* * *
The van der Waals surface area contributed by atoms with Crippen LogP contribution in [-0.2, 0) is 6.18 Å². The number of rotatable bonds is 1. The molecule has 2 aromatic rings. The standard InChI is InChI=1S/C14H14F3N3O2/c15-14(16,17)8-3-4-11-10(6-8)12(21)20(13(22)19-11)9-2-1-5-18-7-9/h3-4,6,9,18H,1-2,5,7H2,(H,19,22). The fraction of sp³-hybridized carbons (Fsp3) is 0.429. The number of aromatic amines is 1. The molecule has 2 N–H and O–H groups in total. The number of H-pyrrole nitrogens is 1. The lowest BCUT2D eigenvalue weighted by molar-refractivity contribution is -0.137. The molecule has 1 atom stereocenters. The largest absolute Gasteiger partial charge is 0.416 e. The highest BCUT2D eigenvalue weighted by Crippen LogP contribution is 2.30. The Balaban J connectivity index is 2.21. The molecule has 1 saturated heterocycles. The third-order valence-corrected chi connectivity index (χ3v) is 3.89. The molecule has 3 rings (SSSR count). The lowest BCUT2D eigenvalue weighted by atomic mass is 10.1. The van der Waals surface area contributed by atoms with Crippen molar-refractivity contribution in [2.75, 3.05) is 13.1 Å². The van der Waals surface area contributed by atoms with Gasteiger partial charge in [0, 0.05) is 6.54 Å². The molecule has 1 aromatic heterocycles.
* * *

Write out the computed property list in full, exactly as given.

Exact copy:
The van der Waals surface area contributed by atoms with Crippen LogP contribution in [-0.2, 0) is 6.18 Å². The number of rotatable bonds is 1. The molecule has 2 aromatic rings. The standard InChI is InChI=1S/C14H14F3N3O2/c15-14(16,17)8-3-4-11-10(6-8)12(21)20(13(22)19-11)9-2-1-5-18-7-9/h3-4,6,9,18H,1-2,5,7H2,(H,19,22). The fraction of sp³-hybridized carbons (Fsp3) is 0.429. The number of aromatic amines is 1. The molecule has 2 N–H and O–H groups in total. The number of H-pyrrole nitrogens is 1. The lowest BCUT2D eigenvalue weighted by molar-refractivity contribution is -0.137. The molecule has 1 atom stereocenters. The largest absolute Gasteiger partial charge is 0.416 e. The highest BCUT2D eigenvalue weighted by Crippen LogP contribution is 2.30. The Balaban J connectivity index is 2.21. The molecule has 1 saturated heterocycles. The third-order valence-corrected chi connectivity index (χ3v) is 3.89. The molecule has 3 rings (SSSR count). The lowest BCUT2D eigenvalue weighted by atomic mass is 10.1. The van der Waals surface area contributed by atoms with Crippen molar-refractivity contribution in [2.75, 3.05) is 13.1 Å². The van der Waals surface area contributed by atoms with Gasteiger partial charge in [0, 0.05) is 6.54 Å². The molecule has 1 aromatic heterocycles.